Protecting the golden goose.
Sven should pay for a better defence against intrusive journalism if he is to stay out of the tabloids
Coughing up his Swiss-style premium muesli on Sunday morning, Sven-Goran Eriksson surely might have considered his consistency in making gigantic PR blunders on a scale few professionals have ever seen before.
If the current England manager has a fatal weakness for falling into the tabloids’ hands, then who stands by to protect him against editors who see his scalp as a legitimate trophy? His loyal agent Athol Still has escaped the blame, despite seeing his client being duped by the News of the World’s wily “fake sheik” Mazher Mahmood. Listening to Still’s defence of his client’s entrapment by Mahmood on Gary Richardson’s show on BBC 5 Live on Sunday morning, clearly demonstrated that the man is a dinosaur in the modern media game.
Does he think that newspapers are focused on supporting an England manager in the run up to the World Cup that is still five months away? Here was proof that the agent thinks Fleet Street gives a damn for a manager who earns millions from the FA. Perhaps Eriksson should pay for a better defence against intrusive journalism.
Still’s job description is to steer the good ship Eriksson through the stormy waters, cut deals and keep the media at bay. But his media toolkit is lacking some key implements. Make no mistake, Still is not alone; the legions of agents that surround the game fail to be accomplished in the battle with modern journalism. In my experience, I have had the pleasure of meeting a number of football agents, men who have found a position of trust in a significant footballing person’s life. These individuals are always on hand to calm a furrowed brow or to cut a deal; but few have the sophistication to forge an expressive ongoing media strategy.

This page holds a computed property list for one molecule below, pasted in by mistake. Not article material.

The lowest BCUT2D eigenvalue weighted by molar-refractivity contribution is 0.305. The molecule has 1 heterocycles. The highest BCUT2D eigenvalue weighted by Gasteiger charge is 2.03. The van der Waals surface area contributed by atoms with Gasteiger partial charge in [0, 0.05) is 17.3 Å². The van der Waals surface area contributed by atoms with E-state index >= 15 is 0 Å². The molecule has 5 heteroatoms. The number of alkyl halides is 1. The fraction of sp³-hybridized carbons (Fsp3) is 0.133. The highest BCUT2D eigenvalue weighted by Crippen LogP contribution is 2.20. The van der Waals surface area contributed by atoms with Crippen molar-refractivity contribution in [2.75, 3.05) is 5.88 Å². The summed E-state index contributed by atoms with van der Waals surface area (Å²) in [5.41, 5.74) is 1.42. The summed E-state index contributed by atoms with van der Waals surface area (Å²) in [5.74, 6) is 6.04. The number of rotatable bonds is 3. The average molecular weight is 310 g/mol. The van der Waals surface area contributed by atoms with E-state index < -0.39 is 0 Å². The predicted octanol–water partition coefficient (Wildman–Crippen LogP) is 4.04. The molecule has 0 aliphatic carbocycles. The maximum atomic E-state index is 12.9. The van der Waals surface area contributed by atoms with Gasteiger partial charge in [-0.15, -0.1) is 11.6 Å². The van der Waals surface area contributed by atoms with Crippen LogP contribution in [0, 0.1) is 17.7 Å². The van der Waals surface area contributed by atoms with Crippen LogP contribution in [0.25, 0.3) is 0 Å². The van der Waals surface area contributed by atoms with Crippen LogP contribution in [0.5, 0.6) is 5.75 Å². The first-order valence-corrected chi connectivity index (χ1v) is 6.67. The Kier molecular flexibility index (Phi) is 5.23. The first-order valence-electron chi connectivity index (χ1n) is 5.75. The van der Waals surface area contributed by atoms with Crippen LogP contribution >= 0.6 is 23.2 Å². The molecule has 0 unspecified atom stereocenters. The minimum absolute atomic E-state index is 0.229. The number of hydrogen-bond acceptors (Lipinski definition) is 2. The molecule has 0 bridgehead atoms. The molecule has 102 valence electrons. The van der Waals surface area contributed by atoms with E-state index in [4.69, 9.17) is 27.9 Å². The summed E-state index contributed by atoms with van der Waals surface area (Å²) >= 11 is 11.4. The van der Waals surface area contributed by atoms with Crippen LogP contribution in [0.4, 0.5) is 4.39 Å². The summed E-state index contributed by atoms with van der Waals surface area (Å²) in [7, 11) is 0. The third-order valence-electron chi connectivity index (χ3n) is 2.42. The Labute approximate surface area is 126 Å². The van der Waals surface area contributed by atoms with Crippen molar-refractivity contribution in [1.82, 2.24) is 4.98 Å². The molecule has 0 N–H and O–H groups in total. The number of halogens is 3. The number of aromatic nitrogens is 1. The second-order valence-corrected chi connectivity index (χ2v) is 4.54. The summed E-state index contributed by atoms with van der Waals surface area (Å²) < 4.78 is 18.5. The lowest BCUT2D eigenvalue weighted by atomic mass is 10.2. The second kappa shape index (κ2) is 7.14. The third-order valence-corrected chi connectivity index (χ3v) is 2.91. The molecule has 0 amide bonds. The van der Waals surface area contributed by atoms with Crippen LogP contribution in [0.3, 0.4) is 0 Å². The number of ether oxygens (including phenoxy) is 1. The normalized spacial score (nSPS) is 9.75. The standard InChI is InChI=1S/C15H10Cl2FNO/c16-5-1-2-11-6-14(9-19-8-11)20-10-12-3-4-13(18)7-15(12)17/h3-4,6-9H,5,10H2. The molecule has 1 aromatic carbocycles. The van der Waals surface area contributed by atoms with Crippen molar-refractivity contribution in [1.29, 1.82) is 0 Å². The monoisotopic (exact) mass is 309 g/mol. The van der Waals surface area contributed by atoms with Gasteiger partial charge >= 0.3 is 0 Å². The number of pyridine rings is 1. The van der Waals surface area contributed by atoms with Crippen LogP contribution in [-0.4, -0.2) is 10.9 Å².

There is no excuse for an England manager to bitch about his players behind their backs – Eriksson has a duty to remain aloof. The fake sheik’s supposed wealth was just too tempting for the Swede to be enigmatic.
The myth is that there is so little time to be at the top of the modern game, that the agents have the mission to squeeze as much cash as possible before a career is cruelly ended by some unknown force of misfortune. But if the agent’s job is to feather the client’s penthouse with the trappings of Mammon, then surely the star should have sound media counsel.
Sven has the honour of making the headlines on a regular basis since the Ulrika gaffe. Surely at that point, Still should have paid for a consultant to be part of Brand Sven. Perhaps Stuart Higgins, the able tabloid editor turned poacher who manages the media images of some of the key Premiership names, could have been considered.
Asking someone like Higgins to help would have cost money, and here hangs the paradox: the agent’s first law of survival is not to let someone into the inner sanctum. But instead of a few euros being spent on PR skills, all-consuming avarice will lead more golden gooses to be slaughtered by the tabloids.